- Denise Tsang
West Kowloon, where the homeless live in the shadow of luxury flats and Hong Kong’s new express rail
In a haphazardly built hut tucked away under a busy flyover in Hong Kong’s upmarket West Kowloon district, a Swede is hanging around with two Nepali men on a sweltering afternoon.
The 43-year-old man, who calls himself John, does not go into detail about what he is doing in this dusty corner of the city, saying only that he is waiting for his girlfriend, who was recently discharged from a drug rehabilitation centre.
Standing next to a pile of rubbish while three ferocious guard dogs watch attentively, John recalls how he became homeless a few months ago after his “economy crashed a bit” while he was funding his girlfriend’s pricey heroin habit.
“She was sent to Hei Ling Chau [addiction treatment centre] for eight months and got out about a week ago,” John says, his hands shaking as he speaks. “It’s much easier to find her here, where she has been living for a year or so.”
This reporter came across the trio in the hut while interviewing Reverend Jordan Hon Shee-wah, deputy senior pastor with Fuk Lam Church in Yau Ma Tei. Hon has served the community in the district and in Jordan for more than 20 years.
“Drug addicts are active in this area, which is an open secret,” the pastor says as he watches the Nepali pair sneak out of the hut and dash across a highway. “The hut appears to be a drug abuse hotbed.”
Addicts, homeless people, the 118-storey International Commerce Centre office tower, luxury homes and a state-of-the-art rail terminus are small pieces of a bigger jigsaw at West Kowloon, a district regarded as an emerging gateway to mainland China and an economic “propeller” for the city thanks to the high-speed trains set to begin running on September 23.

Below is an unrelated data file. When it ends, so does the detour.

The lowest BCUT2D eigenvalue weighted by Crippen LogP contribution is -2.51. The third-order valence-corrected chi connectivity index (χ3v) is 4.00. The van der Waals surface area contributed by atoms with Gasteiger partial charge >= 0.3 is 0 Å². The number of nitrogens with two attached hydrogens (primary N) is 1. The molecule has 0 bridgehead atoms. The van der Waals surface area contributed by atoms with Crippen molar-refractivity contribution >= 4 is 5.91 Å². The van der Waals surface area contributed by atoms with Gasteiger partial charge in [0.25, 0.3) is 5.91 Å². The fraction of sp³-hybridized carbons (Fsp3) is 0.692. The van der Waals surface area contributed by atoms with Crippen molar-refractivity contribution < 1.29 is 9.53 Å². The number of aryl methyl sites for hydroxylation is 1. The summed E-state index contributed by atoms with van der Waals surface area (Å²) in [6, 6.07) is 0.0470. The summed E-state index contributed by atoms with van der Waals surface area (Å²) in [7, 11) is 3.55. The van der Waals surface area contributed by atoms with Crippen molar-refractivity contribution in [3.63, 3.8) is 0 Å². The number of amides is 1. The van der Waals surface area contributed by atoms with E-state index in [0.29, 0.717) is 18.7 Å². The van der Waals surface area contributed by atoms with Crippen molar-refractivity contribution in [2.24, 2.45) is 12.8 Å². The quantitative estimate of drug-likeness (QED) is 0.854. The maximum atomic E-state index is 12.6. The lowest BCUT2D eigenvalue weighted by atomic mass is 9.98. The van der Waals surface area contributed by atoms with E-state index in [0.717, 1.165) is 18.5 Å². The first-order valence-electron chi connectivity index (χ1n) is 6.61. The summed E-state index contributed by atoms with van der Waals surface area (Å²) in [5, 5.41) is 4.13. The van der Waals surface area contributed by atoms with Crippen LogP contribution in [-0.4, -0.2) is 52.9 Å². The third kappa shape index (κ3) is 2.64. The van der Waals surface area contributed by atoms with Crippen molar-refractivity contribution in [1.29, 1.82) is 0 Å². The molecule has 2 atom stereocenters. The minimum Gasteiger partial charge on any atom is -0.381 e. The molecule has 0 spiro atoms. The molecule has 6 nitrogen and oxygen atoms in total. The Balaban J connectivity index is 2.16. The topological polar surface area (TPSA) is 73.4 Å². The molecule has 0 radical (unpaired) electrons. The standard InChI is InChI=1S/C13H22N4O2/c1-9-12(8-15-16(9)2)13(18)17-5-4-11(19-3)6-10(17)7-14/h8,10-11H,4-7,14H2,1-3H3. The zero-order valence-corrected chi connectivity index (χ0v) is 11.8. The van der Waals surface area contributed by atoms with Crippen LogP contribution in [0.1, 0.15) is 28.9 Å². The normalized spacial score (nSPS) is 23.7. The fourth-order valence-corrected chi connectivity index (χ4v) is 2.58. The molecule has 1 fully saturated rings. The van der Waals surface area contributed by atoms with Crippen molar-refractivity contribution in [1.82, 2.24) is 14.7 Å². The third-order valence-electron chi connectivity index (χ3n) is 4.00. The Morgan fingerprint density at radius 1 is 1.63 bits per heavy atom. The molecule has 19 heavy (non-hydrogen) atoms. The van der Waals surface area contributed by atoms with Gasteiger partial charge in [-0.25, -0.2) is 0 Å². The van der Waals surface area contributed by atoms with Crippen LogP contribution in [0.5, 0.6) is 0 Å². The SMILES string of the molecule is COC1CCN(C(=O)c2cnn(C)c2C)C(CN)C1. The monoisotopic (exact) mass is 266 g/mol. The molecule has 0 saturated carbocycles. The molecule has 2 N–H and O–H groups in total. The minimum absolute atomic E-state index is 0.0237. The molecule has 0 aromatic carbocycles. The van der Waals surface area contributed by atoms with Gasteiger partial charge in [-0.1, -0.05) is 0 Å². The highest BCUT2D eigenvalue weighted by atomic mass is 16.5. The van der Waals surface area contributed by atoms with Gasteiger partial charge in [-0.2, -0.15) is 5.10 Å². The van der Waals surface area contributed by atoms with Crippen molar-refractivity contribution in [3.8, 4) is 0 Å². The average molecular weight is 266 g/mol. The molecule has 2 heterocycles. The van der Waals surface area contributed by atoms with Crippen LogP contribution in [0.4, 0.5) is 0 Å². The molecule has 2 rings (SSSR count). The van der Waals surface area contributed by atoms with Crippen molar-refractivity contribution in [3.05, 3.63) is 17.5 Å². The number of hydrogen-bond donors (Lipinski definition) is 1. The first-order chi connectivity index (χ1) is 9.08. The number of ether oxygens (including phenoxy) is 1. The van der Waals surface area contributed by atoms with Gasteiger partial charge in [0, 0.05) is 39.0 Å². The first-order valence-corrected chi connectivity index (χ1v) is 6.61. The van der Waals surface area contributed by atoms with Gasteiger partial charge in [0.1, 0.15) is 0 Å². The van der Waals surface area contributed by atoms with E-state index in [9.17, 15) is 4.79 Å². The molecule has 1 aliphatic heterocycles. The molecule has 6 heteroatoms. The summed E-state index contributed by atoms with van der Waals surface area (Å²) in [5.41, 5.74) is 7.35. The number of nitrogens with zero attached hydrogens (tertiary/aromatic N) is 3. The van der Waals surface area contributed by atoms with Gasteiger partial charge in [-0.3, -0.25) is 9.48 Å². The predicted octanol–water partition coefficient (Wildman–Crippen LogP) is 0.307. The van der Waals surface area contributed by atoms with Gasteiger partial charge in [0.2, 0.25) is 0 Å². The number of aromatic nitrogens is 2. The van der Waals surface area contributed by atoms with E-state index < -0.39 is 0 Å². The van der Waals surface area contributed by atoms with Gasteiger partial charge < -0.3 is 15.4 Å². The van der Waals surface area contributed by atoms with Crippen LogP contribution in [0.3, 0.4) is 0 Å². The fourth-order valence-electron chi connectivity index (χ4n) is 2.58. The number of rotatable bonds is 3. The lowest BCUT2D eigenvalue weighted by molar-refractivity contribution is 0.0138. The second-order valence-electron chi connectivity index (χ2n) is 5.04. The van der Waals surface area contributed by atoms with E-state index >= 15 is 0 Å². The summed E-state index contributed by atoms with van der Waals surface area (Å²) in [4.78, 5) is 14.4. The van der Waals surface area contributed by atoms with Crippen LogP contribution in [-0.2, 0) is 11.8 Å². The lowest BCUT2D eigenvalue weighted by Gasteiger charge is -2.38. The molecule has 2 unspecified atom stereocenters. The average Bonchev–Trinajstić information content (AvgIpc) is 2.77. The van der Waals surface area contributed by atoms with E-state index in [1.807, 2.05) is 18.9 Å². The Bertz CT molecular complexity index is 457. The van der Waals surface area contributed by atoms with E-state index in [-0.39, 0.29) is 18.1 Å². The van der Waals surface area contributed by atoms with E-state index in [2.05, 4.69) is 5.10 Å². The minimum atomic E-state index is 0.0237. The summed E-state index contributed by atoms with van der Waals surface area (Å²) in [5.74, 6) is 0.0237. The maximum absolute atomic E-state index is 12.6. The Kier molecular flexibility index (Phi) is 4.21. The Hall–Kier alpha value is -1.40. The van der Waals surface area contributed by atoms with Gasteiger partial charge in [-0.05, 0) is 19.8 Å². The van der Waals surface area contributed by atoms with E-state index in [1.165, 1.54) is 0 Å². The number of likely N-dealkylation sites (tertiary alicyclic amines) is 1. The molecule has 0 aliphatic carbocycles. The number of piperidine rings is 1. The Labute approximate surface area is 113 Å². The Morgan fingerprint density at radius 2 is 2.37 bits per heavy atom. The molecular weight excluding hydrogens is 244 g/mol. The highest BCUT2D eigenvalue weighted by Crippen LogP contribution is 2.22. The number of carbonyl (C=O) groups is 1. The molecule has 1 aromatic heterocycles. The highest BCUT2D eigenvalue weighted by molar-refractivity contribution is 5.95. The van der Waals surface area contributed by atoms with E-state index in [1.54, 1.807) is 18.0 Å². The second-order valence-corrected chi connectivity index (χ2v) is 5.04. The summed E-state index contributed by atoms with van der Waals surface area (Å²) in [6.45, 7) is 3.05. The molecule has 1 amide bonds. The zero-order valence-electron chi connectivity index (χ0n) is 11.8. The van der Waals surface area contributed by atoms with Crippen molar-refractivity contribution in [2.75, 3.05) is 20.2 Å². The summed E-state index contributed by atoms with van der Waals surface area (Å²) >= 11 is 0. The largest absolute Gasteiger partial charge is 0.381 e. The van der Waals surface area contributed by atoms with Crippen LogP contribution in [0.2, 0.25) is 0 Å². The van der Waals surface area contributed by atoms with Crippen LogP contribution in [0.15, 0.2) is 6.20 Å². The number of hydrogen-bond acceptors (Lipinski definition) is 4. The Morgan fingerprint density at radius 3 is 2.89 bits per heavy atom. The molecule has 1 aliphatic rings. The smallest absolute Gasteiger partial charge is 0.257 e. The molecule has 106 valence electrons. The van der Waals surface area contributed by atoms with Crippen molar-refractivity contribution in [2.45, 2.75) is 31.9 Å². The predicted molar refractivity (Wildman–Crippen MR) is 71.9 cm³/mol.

About 300 metres away from the hut sits the West Kowloon terminus for the 26km local section of the Guangzhou-Shenzhen-Hong Kong Express Rail Link, which cost HK$84.4 billion (US$10.8 billion) to build over the past eight years.
The government has been trumpeting the economic benefits arising from the project, saying it will bring the city closer to Macau and nine cities in Guangdong into what is collectively known as the Greater Bay Area, under Beijing’s plan to create an IT-led economic powerhouse to rival Silicon Valley in the United States.
In reality, however, West Kowloon is a miniature showcase of the city’s growing wealth gap, which reached its widest in Hong Kong’s history last year, with the richest household earning about 44 times what the poorest family scrapes together, despite government efforts to alleviate poverty.
Kenneth Woo, senior chief sales director for property agent Ricacop Properties, says apartments in the five luxury housing estates above Kowloon Station – located next to the West Kowloon terminus – can cost anywhere between HK$30,000 and HK$80,000 per square foot and are popular with mainland investors.
“These are homes in the top range of the market, and there are not many first-hand apartments available for sale,” he says.